Born in Leningrad, mezzo soprano Julia Gertseva studied singing, piano and conducting at the Conservatory in her hometown. She was engaged by the Mussorgsky Theatre in St. Petersburg and  made her Italian debut in 2002 at the Teatro La Fenice in Venice as Vavara in Katja Kabanova, followed by Sonietka in Lady Macbeth of Mtsensk at Santa Cecilia in Rome conducted by Rostropovich. The following seasons she had her Paris debut with the Orchestre National de France with the role of Cecri in Alaleona´s Mirra conducted by Juraj Valcuha. She sang in Prokofiev’s Alexander Newsky in Catania, Charlotte in Werther at the Teatro Comunale Bologna, Carmen at La Scala, Milan, and at the Hamburg Staatsoper, Berlioz’ Romeo et Juliette at the Concertgebouw in Amsterdam conducted by Sir Colin Davis, in addition to Beethoven’s 9th Symphony conducted by Myung Whun Chung, Fenena in Nabucco at the Vienna Staatsoper, and Polina in Tchaikovsky’s Pique Dame at La Scala. In 2006 she sang the title role in Carmen conducted by Georges Prêtre at the Accademia di Santa Cecilia in Rome, at the Semperoper in Dresden, and at the Teatro Regio in Turin, as well as Laura in La Gioconda in Catania, and Fenena at the Teatro Comunale Bologna.
Star tenor Stephen Costello came to national attention in 2007 when, at the age of 26, he debuted at the Met’s season-opening night and was quickly invited to appear again that same season. In 2009 he won the prestigious Richard Tucker Award. He subsequently made his debuts at a number of the world’s most important opera houses and music festivals, including London’s Royal Opera House, the Deutsche Oper Berlin, the Salzburg Festival, and the Vienna State Opera.
His notable roles include Donizetti’s Edgardo (Lucia di Lammermoor), Lord Percy (Anna Bolena), Tonio (La fille du régiment), and Nemorino (L’elisir d’amore); Puccini’s Rodolfo (La bohème); and Gounod’s Roméo (Roméo et Juliette). He inaugurated the role of Greenhorn in the Dallas Opera’s world-premiere production of Heggie’s Moby–Dick in 2010, taking the role on to San Francisco Opera when he made his debut there a couple of years later. In 2011 he opened the Met’s season again, this time as Lord Percy. Last season he sang Tonio for the first time at San Diego Opera, and he made his debut at the Berlin Staatsoper as Rodolfo. In the 2015/16 season, Costello starred in two fall productions at the Met, making his company role debut as the Duke in Michael Mayer’s Las Vegas-set production of Verdi’s Rigoletto, and reprising the role of Lord Percy in a revival of Donizetti’s Anna Bolena.
Bass Daniel Borowski is a graduate of the Warsaw Academy of Music and the National Opera Studio in London. Since graduation he has worked with the leading opera theaters of Europe. With the Berlin Staatsoper he has performed several roles, including the Commander in Mozart’s Don Giovanni, Banquo in Verdi’s Macbeth, and Oroveso in Bellini’s Norma. He also collaborated with the Frankfurt Opera where he performed as Colline in La Bohème. He sang part of Aquarius in Dvorak’s Rusalka for a radio transmission in the Netherlands and has recorded the rarely performed Verdi opera I Masnadieri in London under the baton of Sir Edward Downes.
He has collaborated and recorded with many European and American labels and orchestras such as Philips Classics, Harmonia Mundi, London Symphony Orchestra, the Orchestra of St Martin’s in the Fields, the Orchestra Sinfonica Nazionale della RAI Torino, the Tokyo Symphony Orchestra, the BBC Symphony Orchestra, Accademia di Santa Cecilia, Polish Radio Orchestra, the National Polish Radio Symphony Orchestra, and the San Francisco Symphony. He has performed in major European venues such as the Royal Albert Hall concert halls in Munich, Dresden, Hanover, Dusseldorf, Madrid, Warsaw.
Chorus pro Musica has built a superb reputation as one of the great choruses of New England. Known for innovative programming, Chorus pro Musica has collaborated with such famed organizations as the Boston Symphony Orchestra, the Boston Philharmonic Orchestra, the Boston Ballet, and the Pittsburgh Symphony Orchestra. In recent years, the chorus has sung at Symphony Hall, Carnegie Hall and Lincoln Center. The Chorus was founded in 1949 by the late Alfred Nash Patterson, one of the most influential forces in choral music in New England, and quickly built a reputation for its professional-level musical standards and innovative programming. The Chorus is currently led by Music Director Jamie Kirsch and this performance marks their third appearance with the BPO.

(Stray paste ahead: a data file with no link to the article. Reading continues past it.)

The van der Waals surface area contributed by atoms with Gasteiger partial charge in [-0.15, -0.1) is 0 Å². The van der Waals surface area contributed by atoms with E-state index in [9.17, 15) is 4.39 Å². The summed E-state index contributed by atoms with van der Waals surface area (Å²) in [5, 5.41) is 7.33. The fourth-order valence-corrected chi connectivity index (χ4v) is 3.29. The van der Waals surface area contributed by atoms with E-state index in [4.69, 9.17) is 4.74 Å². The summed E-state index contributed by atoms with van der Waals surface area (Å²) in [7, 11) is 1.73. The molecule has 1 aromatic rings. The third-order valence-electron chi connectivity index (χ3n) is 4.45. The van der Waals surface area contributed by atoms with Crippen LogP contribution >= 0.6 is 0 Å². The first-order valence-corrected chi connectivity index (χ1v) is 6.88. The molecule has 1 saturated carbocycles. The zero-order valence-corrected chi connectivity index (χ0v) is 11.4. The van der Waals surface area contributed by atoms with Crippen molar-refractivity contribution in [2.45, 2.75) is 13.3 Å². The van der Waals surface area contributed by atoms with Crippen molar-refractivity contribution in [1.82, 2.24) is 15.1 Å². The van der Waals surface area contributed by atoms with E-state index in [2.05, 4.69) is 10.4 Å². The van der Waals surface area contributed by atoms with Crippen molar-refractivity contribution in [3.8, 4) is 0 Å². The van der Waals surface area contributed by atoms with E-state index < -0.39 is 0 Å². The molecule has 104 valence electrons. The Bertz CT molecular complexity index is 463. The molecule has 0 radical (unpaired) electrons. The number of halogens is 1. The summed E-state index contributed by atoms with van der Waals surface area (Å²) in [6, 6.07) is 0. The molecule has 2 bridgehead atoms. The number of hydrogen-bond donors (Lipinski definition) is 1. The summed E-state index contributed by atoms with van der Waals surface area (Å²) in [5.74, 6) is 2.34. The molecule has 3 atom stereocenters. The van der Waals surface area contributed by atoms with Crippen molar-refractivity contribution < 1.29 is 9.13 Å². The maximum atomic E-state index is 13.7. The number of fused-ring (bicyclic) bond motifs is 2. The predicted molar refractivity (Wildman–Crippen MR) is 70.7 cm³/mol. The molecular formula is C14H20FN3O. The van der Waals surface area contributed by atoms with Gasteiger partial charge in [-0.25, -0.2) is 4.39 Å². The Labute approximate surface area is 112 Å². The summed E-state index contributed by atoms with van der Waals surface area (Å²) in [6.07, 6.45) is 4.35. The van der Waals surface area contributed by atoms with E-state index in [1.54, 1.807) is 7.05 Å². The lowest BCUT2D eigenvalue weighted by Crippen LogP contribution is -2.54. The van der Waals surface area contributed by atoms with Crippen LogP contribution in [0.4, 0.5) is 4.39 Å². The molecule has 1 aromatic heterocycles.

About the Boston Philharmonic Orchestra:
The Boston Philharmonic Orchestra (BPO), founded in 1979, is a unique blend of Boston’s top freelancers, students from local conservatories and amateur musicians. The vision of the orchestra, Passionate Music Making without Boundaries, inspires the orchestra to find ever new ways of bringing a deeper understanding and enjoyment of orchestral music to a wider audience.  Maestro Zander’s unique approach to explaining classical music, and his intense passion for the art form now attracts hundreds of attendees for each pre-concert talk, which are designed as an intrinsic part of each Boston Philharmonic concert. The BPO has released five critically acclaimed recordings: Stravinsky’s Rite of Spring and Petroushka; Ravel’s Piano Concerto in G; Shostakovich 5th Symphony and First Cello Concerto, Beethoven’s Ninth Symphony and Mahler’s Sixth Symphony.
The Boston Philharmonic Youth Orchestra (BPYO) was founded in 2012 and is comprised of 112 members ranging in age from 12 to 21. They reside or attend school throughout New England, and rehearse on Saturday afternoons at the Benjamin Franklin Institute of Technology, in the South End. Since its founding they have released a commercial recording on Linn Records of a live Carnegie Hall performance of Shostakovich’s 5th symphony on and have completed two highly successful European tours. They perform two concerts each year in Symphony Hall and one in Sanders Theater at Harvard University.  Their next performance is on February 5th in Symphony Hall, with Beethoven’s Eroica Symphony and The Rite of Spring
As part of its community outreach and education initiatives, the BPO has founded the Crescendo! Program. Through Crescendo! activities, BPO and BPYO musicians teach individual and small-group instrumental lessons, provide music classes to students that would otherwise have none, and perform engaging and interactive concerts in the different Boston neighborhoods and 12 different public schools.